Frankly, I think most G3 iMac owners would be happier with OS X 10.3, and the only compelling reason to go with 10.4 would be needing an application that requires it. Likewise, the only justification for putting Leopard on a G3 Mac would be Leopard-only apps.

And that's the key to Kris Finkenbinder's argument: If you want to use the latest version of Safari, Mail, etc., it's invariably tied to the latest version of the Mac OS. Those who haven't upgraded to 10.4 are already left behind with several iApps, and the same thing will happen with Leopard.

Another factor is the "enough" factor. A lot of Mac users - especially among those who regularly visit Low End Mac - are pretty much satisfied with what they have. We have enough computer for what we do all or most of the time. If that's a G3 Mac, we'd like to be able to use the latest version of Safari, Mail, etc. even if it means $129 for a copy of Leopard.

Finally, there's the hand-me-down Mac user. Passing along an old G3 iMac often means spending some time now and then providing support, and the longer we use a new version of the OS, the more rusty we get working with the older ones. If Grandma can run Leopard on the 600 MHz G3 iMac and I'm running it on a new Macintel model, support is going to be a lot easier.

There are many practical considerations, and I'd hate to see Apple make it impossible for me to put Leopard on the more recent G3 Macs.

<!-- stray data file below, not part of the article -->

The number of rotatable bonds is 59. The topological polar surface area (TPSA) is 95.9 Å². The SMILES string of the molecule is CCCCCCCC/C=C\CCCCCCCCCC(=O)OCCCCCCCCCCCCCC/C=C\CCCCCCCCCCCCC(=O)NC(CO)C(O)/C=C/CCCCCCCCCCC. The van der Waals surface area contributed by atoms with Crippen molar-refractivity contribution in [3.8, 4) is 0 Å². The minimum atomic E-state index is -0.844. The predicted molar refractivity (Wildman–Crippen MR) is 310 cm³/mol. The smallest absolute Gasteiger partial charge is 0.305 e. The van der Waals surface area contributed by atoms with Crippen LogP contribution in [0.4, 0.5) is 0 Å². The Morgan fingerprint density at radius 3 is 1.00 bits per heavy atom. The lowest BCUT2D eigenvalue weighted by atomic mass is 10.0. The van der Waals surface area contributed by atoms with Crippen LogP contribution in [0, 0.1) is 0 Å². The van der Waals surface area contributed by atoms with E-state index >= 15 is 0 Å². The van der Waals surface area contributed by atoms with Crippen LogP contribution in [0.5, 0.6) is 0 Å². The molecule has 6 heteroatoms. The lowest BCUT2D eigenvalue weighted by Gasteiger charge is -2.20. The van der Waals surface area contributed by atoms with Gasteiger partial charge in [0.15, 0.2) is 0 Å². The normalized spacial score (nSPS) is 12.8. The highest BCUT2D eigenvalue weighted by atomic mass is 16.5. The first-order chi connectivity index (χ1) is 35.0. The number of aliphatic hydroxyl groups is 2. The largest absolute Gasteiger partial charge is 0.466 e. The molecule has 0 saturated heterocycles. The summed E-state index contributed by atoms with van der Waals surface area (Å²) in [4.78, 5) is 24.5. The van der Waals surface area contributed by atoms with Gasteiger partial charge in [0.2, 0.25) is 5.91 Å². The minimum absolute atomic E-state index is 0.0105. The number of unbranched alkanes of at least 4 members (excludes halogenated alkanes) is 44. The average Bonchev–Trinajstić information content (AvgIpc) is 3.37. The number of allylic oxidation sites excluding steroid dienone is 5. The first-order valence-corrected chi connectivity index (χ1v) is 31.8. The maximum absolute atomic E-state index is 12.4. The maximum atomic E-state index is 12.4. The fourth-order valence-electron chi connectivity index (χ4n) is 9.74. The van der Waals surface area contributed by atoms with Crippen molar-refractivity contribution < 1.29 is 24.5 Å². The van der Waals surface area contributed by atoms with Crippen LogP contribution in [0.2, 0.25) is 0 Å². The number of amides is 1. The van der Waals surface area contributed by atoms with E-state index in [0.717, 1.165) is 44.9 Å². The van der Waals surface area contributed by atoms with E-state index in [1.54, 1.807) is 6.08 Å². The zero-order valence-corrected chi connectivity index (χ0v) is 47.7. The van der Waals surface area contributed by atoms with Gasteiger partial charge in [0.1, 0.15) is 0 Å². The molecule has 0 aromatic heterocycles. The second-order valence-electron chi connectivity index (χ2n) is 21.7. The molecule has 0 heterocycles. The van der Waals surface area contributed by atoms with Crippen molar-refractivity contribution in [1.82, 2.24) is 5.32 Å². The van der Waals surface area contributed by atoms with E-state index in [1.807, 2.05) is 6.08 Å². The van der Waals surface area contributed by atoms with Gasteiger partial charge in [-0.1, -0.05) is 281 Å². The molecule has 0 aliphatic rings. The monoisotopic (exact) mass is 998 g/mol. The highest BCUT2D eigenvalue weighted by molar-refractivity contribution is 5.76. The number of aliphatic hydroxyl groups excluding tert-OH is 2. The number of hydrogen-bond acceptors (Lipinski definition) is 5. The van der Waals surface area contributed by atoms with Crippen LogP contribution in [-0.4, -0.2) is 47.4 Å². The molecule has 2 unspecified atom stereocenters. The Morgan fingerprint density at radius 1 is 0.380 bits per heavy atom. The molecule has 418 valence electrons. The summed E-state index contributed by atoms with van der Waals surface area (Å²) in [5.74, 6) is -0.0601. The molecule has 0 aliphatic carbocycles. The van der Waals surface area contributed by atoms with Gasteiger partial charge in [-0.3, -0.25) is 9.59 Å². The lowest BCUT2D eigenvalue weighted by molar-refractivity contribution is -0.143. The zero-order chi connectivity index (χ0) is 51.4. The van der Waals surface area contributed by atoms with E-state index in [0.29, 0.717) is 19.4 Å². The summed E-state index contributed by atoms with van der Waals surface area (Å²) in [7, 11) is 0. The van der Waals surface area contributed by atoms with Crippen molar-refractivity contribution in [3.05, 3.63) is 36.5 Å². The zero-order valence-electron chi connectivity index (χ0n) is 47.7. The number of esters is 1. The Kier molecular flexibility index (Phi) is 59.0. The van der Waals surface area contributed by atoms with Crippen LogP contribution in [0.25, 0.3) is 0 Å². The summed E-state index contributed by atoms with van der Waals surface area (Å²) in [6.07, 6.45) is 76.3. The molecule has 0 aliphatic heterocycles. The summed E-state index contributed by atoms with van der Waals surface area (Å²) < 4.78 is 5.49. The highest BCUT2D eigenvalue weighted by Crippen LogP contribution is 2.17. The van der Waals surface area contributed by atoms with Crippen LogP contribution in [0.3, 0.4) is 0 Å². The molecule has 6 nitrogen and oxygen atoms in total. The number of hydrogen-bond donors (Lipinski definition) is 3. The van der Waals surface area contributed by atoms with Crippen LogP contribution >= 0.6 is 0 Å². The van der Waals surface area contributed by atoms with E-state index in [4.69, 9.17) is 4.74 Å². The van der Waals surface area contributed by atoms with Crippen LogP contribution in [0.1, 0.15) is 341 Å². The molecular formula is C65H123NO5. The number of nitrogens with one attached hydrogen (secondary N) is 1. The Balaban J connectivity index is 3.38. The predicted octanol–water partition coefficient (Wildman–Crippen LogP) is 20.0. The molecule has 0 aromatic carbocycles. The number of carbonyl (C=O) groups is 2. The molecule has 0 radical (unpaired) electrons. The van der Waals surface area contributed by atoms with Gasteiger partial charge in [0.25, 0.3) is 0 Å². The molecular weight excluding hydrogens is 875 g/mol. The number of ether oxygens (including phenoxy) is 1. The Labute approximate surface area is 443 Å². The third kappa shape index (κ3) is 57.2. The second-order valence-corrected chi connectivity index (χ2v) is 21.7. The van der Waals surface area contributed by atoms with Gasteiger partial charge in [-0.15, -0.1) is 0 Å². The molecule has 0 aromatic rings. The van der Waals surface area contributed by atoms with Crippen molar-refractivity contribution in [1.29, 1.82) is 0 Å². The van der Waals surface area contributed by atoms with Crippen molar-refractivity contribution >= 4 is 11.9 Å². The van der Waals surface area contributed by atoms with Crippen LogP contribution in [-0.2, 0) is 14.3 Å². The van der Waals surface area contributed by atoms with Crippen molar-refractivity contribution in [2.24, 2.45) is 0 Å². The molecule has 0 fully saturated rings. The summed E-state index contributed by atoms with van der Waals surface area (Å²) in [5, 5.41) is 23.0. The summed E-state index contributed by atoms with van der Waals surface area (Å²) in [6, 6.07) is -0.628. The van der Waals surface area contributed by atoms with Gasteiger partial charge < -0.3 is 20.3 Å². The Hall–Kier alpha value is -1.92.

Completely Flawed Logic

Joseph Burke says:

I can't believe what I just read. I found the article about why Apple needs to support the G3 in Leopard, and I find the writers logic completely flawed. First of all, the beige G3 machines - and any machine prior to that with a CPU upgrade - is already officially unsupported. The only G3 machines still supported are the Blue and White, the slot loading iMac, and a few iBook models.

Why is he screaming so loudly over the obsolescence of these machines? Did we hear this much of an outcry when Mac OS 7.6 obsoleted the 68000 Macs? Did we hear it again when Mac OS 8.5 obsoleted everything else prior to the first generation Power Macs? There were still 68040 machines that were only 5 or 6 years old when 8.5 came around, the same situation we will have if Leopard drops the G3.

Secondly, sooner or later all PowerPC-based Macs are going to lose support as Apple continues to optimize for the Core Duo and Quad Intels in the same way that they continued to optimize for PowerPC from 7.6-8.5. It only stands to reason that the oldest and slowest models will lose support before more recent models.